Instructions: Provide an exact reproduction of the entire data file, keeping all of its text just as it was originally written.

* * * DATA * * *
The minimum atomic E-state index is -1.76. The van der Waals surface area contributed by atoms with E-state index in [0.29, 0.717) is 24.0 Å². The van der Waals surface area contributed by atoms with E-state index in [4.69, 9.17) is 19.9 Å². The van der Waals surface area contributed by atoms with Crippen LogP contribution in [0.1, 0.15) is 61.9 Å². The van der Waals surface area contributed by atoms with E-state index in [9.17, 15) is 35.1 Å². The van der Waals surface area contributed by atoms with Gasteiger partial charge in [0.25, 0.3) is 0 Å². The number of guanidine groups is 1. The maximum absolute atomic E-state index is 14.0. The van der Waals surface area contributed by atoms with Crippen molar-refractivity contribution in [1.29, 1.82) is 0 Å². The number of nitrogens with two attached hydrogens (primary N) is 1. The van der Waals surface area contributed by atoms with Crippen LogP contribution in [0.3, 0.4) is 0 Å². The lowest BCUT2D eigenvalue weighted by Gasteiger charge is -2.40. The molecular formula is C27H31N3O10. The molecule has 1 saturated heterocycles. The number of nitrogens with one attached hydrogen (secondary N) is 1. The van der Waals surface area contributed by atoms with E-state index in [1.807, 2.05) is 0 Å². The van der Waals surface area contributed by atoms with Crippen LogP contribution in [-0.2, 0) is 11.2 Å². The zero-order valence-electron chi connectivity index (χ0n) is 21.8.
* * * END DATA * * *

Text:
The minimum atomic E-state index is -1.76. The van der Waals surface area contributed by atoms with E-state index in [0.29, 0.717) is 24.0 Å². The van der Waals surface area contributed by atoms with E-state index in [4.69, 9.17) is 19.9 Å². The van der Waals surface area contributed by atoms with Crippen LogP contribution in [0.1, 0.15) is 61.9 Å². The van der Waals surface area contributed by atoms with E-state index in [9.17, 15) is 35.1 Å². The van der Waals surface area contributed by atoms with Gasteiger partial charge in [0.25, 0.3) is 0 Å². The number of guanidine groups is 1. The maximum absolute atomic E-state index is 14.0. The van der Waals surface area contributed by atoms with Crippen molar-refractivity contribution in [1.29, 1.82) is 0 Å². The number of nitrogens with two attached hydrogens (primary N) is 1. The van der Waals surface area contributed by atoms with Crippen LogP contribution in [0.3, 0.4) is 0 Å². The lowest BCUT2D eigenvalue weighted by Gasteiger charge is -2.40. The molecular formula is C27H31N3O10. The molecule has 1 saturated heterocycles. The number of nitrogens with one attached hydrogen (secondary N) is 1. The van der Waals surface area contributed by atoms with E-state index in [1.807, 2.05) is 0 Å². The van der Waals surface area contributed by atoms with Crippen LogP contribution in [-0.2, 0) is 11.2 Å². The zero-order valence-electron chi connectivity index (χ0n) is 21.8.